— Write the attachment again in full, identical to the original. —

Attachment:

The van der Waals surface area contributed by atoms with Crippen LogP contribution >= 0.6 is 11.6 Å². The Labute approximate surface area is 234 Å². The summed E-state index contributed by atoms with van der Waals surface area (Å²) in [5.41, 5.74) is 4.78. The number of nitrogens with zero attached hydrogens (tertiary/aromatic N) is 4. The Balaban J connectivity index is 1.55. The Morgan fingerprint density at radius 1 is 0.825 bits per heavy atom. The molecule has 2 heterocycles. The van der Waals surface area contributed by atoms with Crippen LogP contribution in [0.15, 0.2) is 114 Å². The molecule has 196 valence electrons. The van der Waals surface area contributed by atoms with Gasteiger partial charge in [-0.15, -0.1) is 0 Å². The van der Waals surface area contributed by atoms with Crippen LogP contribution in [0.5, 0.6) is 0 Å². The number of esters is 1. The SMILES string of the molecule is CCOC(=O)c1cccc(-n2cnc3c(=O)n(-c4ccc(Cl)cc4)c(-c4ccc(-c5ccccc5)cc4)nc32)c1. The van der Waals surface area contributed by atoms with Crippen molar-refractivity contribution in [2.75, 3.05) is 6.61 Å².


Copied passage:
The van der Waals surface area contributed by atoms with Crippen LogP contribution >= 0.6 is 11.6 Å². The Labute approximate surface area is 234 Å². The summed E-state index contributed by atoms with van der Waals surface area (Å²) in [5.41, 5.74) is 4.78. The number of nitrogens with zero attached hydrogens (tertiary/aromatic N) is 4. The Balaban J connectivity index is 1.55. The Morgan fingerprint density at radius 1 is 0.825 bits per heavy atom. The molecule has 2 heterocycles. The van der Waals surface area contributed by atoms with Crippen LogP contribution in [0.15, 0.2) is 114 Å². The molecule has 196 valence electrons. The van der Waals surface area contributed by atoms with Gasteiger partial charge in [-0.15, -0.1) is 0 Å². The van der Waals surface area contributed by atoms with Crippen LogP contribution in [0.5, 0.6) is 0 Å². The number of esters is 1. The SMILES string of the molecule is CCOC(=O)c1cccc(-n2cnc3c(=O)n(-c4ccc(Cl)cc4)c(-c4ccc(-c5ccccc5)cc4)nc32)c1. The van der Waals surface area contributed by atoms with Crippen molar-refractivity contribution in [2.75, 3.05) is 6.61 Å².